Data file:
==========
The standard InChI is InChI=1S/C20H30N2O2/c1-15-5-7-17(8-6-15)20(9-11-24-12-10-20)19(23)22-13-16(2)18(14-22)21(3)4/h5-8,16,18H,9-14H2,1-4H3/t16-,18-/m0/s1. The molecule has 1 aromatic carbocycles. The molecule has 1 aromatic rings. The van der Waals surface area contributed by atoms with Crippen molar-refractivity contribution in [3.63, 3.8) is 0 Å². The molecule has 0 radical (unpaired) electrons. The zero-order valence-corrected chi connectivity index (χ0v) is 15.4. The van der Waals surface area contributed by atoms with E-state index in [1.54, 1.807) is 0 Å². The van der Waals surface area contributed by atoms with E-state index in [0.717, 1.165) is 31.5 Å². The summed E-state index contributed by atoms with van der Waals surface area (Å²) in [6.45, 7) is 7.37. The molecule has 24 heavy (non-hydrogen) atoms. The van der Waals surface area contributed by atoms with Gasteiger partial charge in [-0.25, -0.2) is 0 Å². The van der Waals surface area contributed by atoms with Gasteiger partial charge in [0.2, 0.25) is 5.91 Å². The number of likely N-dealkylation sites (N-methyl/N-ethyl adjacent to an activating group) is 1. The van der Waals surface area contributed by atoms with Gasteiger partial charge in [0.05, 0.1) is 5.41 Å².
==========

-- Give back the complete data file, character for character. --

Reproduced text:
The standard InChI is InChI=1S/C20H30N2O2/c1-15-5-7-17(8-6-15)20(9-11-24-12-10-20)19(23)22-13-16(2)18(14-22)21(3)4/h5-8,16,18H,9-14H2,1-4H3/t16-,18-/m0/s1. The molecule has 1 aromatic carbocycles. The molecule has 1 aromatic rings. The van der Waals surface area contributed by atoms with Crippen molar-refractivity contribution in [3.63, 3.8) is 0 Å². The molecule has 0 radical (unpaired) electrons. The zero-order valence-corrected chi connectivity index (χ0v) is 15.4. The van der Waals surface area contributed by atoms with E-state index in [1.54, 1.807) is 0 Å². The van der Waals surface area contributed by atoms with E-state index in [0.717, 1.165) is 31.5 Å². The summed E-state index contributed by atoms with van der Waals surface area (Å²) in [6.45, 7) is 7.37. The molecule has 24 heavy (non-hydrogen) atoms. The van der Waals surface area contributed by atoms with Gasteiger partial charge in [-0.25, -0.2) is 0 Å². The van der Waals surface area contributed by atoms with Gasteiger partial charge in [0.2, 0.25) is 5.91 Å². The number of likely N-dealkylation sites (N-methyl/N-ethyl adjacent to an activating group) is 1. The van der Waals surface area contributed by atoms with Gasteiger partial charge in [0.05, 0.1) is 5.41 Å².